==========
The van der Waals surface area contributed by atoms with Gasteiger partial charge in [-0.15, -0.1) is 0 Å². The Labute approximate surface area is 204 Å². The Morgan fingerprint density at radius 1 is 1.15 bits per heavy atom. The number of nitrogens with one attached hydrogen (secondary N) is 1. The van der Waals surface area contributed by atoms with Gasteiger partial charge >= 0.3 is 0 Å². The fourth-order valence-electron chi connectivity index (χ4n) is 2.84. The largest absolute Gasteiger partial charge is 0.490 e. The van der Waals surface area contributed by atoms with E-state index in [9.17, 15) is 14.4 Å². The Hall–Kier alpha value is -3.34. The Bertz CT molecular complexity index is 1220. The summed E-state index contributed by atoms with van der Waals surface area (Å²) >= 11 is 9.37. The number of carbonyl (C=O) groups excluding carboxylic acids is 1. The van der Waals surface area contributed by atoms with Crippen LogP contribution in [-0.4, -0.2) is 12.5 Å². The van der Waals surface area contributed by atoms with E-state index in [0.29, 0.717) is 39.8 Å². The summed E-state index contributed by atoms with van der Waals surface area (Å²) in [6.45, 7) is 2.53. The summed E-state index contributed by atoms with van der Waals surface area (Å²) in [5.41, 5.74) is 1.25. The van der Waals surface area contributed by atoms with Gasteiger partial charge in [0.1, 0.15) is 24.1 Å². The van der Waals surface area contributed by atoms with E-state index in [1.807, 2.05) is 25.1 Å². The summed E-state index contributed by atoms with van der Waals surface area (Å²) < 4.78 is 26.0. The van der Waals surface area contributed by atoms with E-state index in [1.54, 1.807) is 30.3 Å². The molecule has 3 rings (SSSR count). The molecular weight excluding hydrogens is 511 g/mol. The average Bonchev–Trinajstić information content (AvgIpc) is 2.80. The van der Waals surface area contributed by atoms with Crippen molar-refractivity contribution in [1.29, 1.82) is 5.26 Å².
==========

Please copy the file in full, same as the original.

The van der Waals surface area contributed by atoms with Gasteiger partial charge in [-0.15, -0.1) is 0 Å². The Labute approximate surface area is 204 Å². The Morgan fingerprint density at radius 1 is 1.15 bits per heavy atom. The number of nitrogens with one attached hydrogen (secondary N) is 1. The van der Waals surface area contributed by atoms with Gasteiger partial charge >= 0.3 is 0 Å². The fourth-order valence-electron chi connectivity index (χ4n) is 2.84. The largest absolute Gasteiger partial charge is 0.490 e. The van der Waals surface area contributed by atoms with E-state index in [9.17, 15) is 14.4 Å². The Hall–Kier alpha value is -3.34. The Bertz CT molecular complexity index is 1220. The summed E-state index contributed by atoms with van der Waals surface area (Å²) >= 11 is 9.37. The number of carbonyl (C=O) groups excluding carboxylic acids is 1. The van der Waals surface area contributed by atoms with Crippen LogP contribution in [-0.4, -0.2) is 12.5 Å². The van der Waals surface area contributed by atoms with E-state index in [0.29, 0.717) is 39.8 Å². The summed E-state index contributed by atoms with van der Waals surface area (Å²) in [6.45, 7) is 2.53. The summed E-state index contributed by atoms with van der Waals surface area (Å²) in [5.41, 5.74) is 1.25. The van der Waals surface area contributed by atoms with Gasteiger partial charge in [0.1, 0.15) is 24.1 Å². The van der Waals surface area contributed by atoms with E-state index in [1.807, 2.05) is 25.1 Å². The summed E-state index contributed by atoms with van der Waals surface area (Å²) < 4.78 is 26.0. The van der Waals surface area contributed by atoms with E-state index in [1.54, 1.807) is 30.3 Å². The molecule has 3 rings (SSSR count). The molecular weight excluding hydrogens is 511 g/mol. The average Bonchev–Trinajstić information content (AvgIpc) is 2.80. The van der Waals surface area contributed by atoms with Crippen molar-refractivity contribution in [1.29, 1.82) is 5.26 Å².